Figuring out a problem yourself is better than copying someone else’s down because then it stays processed in your brain. And once it’s processed in your brain, you can’t lose it because you did it on your own.
-A student, reflecting on her first term.
Since September I’ve been dealing with two things that are forcing me to grow. First, I’ve been doing what I’ve done for a year or two, only this year, the response is different. Students are more restless, with shorter attention spans, so giving them long periods of independent work time results in little work from them and little coaching from me because I am spending all my time redirecting. So it’s back to table groups and roles and more, shorter tasks and putting things in front of them to complete instead of writing a broad direction on the board.
Second, I’ve been trying to learn how to develop fluency with some basic skills. My current experiment is in learning how to teach graphing quadratics. There’s lots of great material out there. (Check out James Tanton’s course at G’Day Math). But I thought they would be able to do it as easily as me walking them through it. The skill that common core calls “Seeing Structure in Equations” seems to take time and repetition to build. It’s something I do without realizing I’m doing it. How did I not know this? Seriously, I thought we’d do one day on graphing from vertex form and maybe one additional day to review, then on to the next standard. What’s required, at least for this group this year, is one day on where’s the vertex. One day on width. One day on finding intercepts. One day on synthesis of the above. So good: that’s what it takes. But I’m inventing as I go. It feels a lot like I am just now figuring out how to do what every other teacher already knows how to do.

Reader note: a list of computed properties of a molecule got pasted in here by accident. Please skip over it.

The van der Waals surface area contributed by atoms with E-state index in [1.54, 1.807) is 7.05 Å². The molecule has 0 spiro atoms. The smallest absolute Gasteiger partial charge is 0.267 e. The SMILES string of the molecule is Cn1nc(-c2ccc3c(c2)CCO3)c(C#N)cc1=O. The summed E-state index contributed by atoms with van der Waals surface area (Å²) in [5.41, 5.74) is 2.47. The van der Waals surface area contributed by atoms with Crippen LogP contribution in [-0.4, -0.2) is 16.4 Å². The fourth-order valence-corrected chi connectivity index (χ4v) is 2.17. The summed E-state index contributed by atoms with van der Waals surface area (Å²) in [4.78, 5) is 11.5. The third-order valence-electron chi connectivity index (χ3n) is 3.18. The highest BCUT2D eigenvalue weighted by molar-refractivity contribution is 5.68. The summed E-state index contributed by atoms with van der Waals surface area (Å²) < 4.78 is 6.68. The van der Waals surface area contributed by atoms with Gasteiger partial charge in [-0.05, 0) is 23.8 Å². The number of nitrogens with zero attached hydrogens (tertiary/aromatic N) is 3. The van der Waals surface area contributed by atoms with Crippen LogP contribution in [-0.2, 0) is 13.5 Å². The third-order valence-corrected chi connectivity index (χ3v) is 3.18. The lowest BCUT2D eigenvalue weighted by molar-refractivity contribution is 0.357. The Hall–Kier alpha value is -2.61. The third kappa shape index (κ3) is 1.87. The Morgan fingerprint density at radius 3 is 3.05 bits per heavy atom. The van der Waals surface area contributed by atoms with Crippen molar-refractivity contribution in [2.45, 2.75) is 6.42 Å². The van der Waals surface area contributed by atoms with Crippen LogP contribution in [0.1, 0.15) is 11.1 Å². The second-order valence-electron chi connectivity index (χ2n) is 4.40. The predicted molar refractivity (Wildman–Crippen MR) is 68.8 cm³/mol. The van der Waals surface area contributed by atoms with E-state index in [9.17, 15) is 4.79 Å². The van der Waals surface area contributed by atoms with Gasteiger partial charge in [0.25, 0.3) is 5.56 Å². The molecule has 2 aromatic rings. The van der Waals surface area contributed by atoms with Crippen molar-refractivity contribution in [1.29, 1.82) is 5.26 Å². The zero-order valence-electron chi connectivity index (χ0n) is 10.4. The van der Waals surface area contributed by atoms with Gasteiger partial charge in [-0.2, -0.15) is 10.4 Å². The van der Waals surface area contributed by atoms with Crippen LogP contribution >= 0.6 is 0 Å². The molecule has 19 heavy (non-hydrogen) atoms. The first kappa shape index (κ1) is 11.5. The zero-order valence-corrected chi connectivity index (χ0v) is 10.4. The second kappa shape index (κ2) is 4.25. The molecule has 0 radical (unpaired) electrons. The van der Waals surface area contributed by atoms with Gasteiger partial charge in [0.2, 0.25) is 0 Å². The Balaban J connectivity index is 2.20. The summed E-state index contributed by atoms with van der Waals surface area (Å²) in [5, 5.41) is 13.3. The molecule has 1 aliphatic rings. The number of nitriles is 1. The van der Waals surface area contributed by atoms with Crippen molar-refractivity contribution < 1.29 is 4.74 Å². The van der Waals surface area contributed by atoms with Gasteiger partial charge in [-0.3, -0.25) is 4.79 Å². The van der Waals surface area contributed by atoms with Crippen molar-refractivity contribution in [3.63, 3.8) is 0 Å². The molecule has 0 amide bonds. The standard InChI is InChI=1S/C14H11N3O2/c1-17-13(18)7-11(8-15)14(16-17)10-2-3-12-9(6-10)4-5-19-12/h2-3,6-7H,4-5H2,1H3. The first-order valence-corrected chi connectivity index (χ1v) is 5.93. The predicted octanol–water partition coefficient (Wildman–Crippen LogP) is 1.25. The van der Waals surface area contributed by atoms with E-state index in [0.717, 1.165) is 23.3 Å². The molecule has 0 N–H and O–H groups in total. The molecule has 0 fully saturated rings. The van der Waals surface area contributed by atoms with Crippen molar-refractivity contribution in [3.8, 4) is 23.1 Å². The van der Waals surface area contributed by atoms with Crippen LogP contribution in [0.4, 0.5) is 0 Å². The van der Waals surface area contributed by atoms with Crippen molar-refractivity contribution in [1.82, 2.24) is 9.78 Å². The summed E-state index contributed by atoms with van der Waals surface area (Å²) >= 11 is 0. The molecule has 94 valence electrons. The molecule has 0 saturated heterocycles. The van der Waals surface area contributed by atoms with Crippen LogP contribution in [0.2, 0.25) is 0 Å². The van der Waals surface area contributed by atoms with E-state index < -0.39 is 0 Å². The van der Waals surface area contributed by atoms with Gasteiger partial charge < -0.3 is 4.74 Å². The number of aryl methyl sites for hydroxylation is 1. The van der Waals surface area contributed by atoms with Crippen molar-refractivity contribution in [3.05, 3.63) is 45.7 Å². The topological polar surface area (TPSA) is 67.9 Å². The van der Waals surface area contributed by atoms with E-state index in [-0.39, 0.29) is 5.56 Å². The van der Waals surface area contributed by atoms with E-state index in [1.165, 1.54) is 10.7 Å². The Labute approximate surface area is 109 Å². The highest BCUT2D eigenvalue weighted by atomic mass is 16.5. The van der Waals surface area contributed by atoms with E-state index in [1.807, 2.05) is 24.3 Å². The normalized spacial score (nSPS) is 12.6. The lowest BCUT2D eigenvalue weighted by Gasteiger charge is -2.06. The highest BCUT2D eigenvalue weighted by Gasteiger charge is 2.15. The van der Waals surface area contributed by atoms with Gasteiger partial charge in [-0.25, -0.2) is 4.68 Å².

The student quoted above came to see me after school to get coaching on a problem because she didn’t present any original solutions last term and wants to start 2nd term off by presenting. She announced to me as she arrived that she’s “really horrible at math.” As we worked through some background problems and re-discovered what her classmates had discovered, she lit up (“Whoa! That’s really smart!”), and as she got into the new problem she wants to present, she was really enjoying it. She told me she’s been doing what a lot of students do: waiting for other people to present and then just writing reports of their solutions (which I allow, though I will taper that off as winter turns to spring). Then out of the blue, she said what’s quoted above. I said, “Wait, I want to write that down. You just reminded me what I’m doing here.”